This is not a review. How can I review a movie if I didn’t pay attention to it? And — I admit it — I did not… no, I could not pay attention to Star Trek Beyond.

It’s such a letdown to discover that what the Star Trek franchise has always celebrated as “the final frontier” is so full of familiar, unsurprising, yawn-inducing storylines, worlds, and alien races.

It’s also disappointing when special effects saturate films so completely that it has the effect of making everything seem unreal in the worst way. The crew of the Enterprise began this series with their basic character sketches based on the original series with a few surprises to spice up the mix. But they aren’t growing and expanding. Here, they seem less like well-rounded characters and more like, well… characters described in 140-characters (that is to say, a Tweet).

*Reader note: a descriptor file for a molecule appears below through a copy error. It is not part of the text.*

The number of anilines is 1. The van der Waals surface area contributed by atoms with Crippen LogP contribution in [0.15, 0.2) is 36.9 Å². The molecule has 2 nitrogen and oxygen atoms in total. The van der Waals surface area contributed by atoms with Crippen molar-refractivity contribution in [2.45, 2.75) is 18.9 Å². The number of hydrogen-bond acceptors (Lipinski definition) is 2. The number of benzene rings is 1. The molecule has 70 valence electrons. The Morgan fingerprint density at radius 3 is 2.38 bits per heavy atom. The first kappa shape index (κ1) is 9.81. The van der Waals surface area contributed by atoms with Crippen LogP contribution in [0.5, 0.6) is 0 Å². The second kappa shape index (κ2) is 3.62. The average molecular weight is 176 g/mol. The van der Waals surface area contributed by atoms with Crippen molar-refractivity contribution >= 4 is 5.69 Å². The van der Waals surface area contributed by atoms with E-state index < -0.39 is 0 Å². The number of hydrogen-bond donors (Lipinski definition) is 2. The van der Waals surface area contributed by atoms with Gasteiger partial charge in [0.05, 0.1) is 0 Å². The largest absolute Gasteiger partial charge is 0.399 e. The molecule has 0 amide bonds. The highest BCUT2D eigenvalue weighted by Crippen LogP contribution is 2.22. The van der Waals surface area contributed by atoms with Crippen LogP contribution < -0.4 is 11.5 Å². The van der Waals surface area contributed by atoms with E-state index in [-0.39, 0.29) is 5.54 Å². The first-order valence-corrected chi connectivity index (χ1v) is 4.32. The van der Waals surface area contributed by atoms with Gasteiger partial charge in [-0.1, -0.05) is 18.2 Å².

Bored to Vulcan tears by all of the next-to-nothingness that was so acrobatically “filmed,” I let my mind wander in some strange directions.

First I started imagining that the character of Jaylah had been on her way to star in Hellboy III — she certainly looks the part when she crash-landed on… um… what was it called? Altoid-mint? But that idea made me sad. Because I really want to see Hellboy III. 


Then, I started thinking about how much I wish the crew of the Enterprise could go back in time and save Anton Yelchin from that confoundingly terrible fatal accident that was just one of so many admirable-artist-deaths that darkened 2016.

star_trek_beyond_xxlgThen, trying to cheer myself up, I decided that I should try Photoshopping Beyoncé-as-Uhura onto the Star Trek Beyond movie poster, with her standing in front of the letters O-N-D so it just says Star Trek Bey.”

And then I started daydreaming about a spinoff series, directed by Lemonade‘s Khalil Joseph, in which Bey-hura leaves all of these Enterprise idiots behind, and has kickass adventures of her own.

And at the 1-hour 40-minute mark of this thing I couldn’t care any less than I did and I turned the movie off.

But Bey-hura, directed by Khalil Joseph — that stuff just kept unfolding and was one of the best films I’ve seen all year. In my mind.